Burgers and the laws of physics
It is the school holidays. In previous holidays I have been very bored and have had nothing to do except lounge around and watch movies on the sofa and play Assassin’s Creed Revelations. Psttt. By the way I finished the game.
So, I said to my parents ‘this time it is going to be different.’ We looked on Jozikids website and I got them to book me a whole lot of activities to do in the holidays. One of them was a physics class. I really like physics because I am interested in the way scientific principles can be shown with real life examples. I think physics is really interesting because it is the principles of what makes everything possible. Pneumatics, gravity and that sort of stuff.
The class was in Craighall Park in Johannesburg and it was run by a lady called Ilona Greef at Fischertechnik South Africa. My friend Phemelo came with me. Ilona taught us all about potential and kinetic energy using a model in a sort of U shape at the centre there were 3 marble balls. At the top of the U there was another marble ball being held back by a small handle and that shows potential energy. When I pulled back the handle the potential energy was turned into kinetic energy and it went down the slope and hit the 3 balls. When it hit the kinetic energy was transferred from the moving ball into the stationary ball all the way along the balls until the 3rd stationary ball went up the slope and came back down and repeated this process so that the ball on the other side went back up. This shows transference of kinetic and potential energy. This experiment is called Newton’s Cradle. It was very fun.
Then we ate pancakes. They were very tasty. After the pancakes we did another experiment to show about forces of gravity.
We made paper jets and we got a single unfolded sheet of paper. We threw the jets and the unfolded paper at the same time and the paper just glided slowly to the floor whereas the jet because of its sharp point at the front could cut through the air and went much further. This shows air resistance – the point lets it cut through that. Then we made parachutes out of plastic bags. I made one shape and Phemelo made another to see which one would glide best. Mine worked better because it had more surface area to fill with air so it fell slower.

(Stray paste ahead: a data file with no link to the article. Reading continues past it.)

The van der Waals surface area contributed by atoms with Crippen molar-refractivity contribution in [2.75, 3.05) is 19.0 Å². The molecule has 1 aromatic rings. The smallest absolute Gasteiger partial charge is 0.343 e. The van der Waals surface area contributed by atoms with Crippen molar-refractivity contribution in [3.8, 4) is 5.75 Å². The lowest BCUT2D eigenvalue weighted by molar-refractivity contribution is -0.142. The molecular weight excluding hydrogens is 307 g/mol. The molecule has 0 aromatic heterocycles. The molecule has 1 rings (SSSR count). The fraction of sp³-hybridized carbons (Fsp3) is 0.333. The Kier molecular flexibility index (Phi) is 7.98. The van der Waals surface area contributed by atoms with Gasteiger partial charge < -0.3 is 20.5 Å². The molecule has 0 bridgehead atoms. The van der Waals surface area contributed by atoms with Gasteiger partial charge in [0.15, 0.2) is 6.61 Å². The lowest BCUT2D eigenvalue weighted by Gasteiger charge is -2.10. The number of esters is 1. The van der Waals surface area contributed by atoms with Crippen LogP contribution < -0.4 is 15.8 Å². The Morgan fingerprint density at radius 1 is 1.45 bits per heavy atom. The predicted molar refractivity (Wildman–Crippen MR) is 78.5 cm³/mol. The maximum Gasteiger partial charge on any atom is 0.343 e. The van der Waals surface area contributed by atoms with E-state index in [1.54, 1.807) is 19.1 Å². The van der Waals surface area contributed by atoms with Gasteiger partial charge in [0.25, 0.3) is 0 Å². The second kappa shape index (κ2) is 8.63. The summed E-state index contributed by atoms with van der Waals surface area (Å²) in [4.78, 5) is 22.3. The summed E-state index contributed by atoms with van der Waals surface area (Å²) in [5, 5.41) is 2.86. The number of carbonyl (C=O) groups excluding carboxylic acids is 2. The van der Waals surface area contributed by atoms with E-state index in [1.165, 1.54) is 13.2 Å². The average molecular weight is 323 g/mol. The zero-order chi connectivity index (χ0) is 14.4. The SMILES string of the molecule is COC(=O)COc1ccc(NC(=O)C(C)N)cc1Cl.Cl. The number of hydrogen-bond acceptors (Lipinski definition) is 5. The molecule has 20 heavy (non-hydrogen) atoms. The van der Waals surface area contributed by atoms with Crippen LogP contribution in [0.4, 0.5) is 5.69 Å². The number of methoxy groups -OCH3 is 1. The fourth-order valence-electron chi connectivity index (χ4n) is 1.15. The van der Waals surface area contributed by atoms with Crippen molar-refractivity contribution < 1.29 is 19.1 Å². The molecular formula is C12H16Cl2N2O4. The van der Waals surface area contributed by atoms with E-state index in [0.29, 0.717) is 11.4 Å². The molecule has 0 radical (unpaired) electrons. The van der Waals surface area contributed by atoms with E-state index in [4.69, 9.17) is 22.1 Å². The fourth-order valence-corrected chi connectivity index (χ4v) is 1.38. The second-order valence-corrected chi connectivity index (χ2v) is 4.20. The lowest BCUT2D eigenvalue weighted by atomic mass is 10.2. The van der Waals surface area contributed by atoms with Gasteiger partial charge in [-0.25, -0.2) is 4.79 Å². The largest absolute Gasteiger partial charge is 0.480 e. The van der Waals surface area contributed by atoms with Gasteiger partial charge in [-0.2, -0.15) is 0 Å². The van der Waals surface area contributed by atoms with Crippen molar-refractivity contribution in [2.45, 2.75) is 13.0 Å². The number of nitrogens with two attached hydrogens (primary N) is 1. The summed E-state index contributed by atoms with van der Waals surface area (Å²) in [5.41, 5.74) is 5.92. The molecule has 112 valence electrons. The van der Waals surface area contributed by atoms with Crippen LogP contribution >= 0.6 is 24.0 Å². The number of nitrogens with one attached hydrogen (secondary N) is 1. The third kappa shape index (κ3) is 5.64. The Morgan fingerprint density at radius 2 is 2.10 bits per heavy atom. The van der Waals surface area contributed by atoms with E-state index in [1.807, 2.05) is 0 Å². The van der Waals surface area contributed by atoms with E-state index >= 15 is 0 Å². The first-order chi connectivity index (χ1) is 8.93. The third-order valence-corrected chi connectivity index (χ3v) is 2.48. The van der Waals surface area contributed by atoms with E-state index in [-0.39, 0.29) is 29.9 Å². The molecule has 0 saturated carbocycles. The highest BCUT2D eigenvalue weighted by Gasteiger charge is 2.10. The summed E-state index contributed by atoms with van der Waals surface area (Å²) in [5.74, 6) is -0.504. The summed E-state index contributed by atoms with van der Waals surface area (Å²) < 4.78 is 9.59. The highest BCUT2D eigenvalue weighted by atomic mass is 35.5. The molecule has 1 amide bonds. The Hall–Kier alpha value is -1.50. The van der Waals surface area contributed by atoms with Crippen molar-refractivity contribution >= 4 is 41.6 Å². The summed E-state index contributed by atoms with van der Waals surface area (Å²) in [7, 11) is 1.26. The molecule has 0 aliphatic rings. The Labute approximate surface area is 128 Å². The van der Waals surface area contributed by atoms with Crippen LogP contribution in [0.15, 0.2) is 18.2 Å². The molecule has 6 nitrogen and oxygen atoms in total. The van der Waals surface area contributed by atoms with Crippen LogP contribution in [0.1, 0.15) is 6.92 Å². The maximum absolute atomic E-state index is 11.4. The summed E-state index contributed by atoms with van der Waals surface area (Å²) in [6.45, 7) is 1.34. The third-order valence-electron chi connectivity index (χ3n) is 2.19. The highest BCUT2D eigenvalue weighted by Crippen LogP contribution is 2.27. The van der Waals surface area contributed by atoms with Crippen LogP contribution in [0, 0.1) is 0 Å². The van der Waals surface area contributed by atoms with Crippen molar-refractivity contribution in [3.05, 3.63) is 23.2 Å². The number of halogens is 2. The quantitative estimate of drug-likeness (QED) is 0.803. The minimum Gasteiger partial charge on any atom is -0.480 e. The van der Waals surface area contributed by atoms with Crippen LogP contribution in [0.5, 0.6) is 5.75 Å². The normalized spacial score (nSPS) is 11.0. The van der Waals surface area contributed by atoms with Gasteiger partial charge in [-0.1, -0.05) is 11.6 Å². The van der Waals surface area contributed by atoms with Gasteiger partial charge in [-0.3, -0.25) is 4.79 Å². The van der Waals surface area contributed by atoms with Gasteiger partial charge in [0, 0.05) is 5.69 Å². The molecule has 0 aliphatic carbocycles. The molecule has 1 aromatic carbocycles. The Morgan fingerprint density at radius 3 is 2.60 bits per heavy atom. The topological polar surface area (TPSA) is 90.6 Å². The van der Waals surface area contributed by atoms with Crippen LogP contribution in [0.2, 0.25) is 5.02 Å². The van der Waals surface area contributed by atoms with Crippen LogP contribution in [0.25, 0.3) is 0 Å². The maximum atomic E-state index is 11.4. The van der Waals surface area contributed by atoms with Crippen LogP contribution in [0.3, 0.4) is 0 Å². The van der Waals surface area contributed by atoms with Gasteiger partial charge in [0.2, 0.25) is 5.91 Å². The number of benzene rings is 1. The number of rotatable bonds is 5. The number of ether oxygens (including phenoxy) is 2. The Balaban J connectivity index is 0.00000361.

Then we looked at springs by making catapults and knocking down little plastic men- ca-paaaaaaaaaauwww.
Little bits of tin foil flew threw the air. Pauw. Pa Pauw. Pa Pauw. Down they fell. The energy is pushed into the leg of the catapault and when you let it go it is transferred into the tin foil ball which flies through the air and results in a confirmed kill of the little men. Ka Pauw. Paw, Paw. Pa. Pa. Paw. Enemy defeated you win. Science for the win.
After all the shooting and parachuting we were hungry so my mum took us to the Cheese Gourmet in Linden for lunch. There is a shop in the front and a restaurant at the back. The shop has over 100 different South African cheeses and lots of sauces and olives and cool cookies in shapes like worlds and angels and stuff. We ordered burgers. They were really good. The meat was juicy and very tasty. There were pickles and just the right amount sauce. We both agreed it was a great burger but there was a problem. No chips!!!! The burger at Cheese Gourmet comes with salad!! It is just nature that every burger in the world should come with chips everything else is a violation of the laws of physics. The potato and the meat work together to make a combination that is better than either chips or burgers on their own.
A salad doesn’t do that. It was a good salad but no salad can do what chips do to a burger. I think it is like the energy experiment we did. The energy from the chips hits the burger and pushes the taste up the slope into new heights. It doesn’t matter how posh a restaurant is I feel that burgers should always come with chippies. Case closed.
And when I got home I put my new knowledge to good use by making a pencil catapult with almond bullets.
Fischertechnik South Africa 082 3760394
Cheese Gourmet; cnr 3rd Avenue and 7th Street, Linden, Johannesburg. 011 888 5384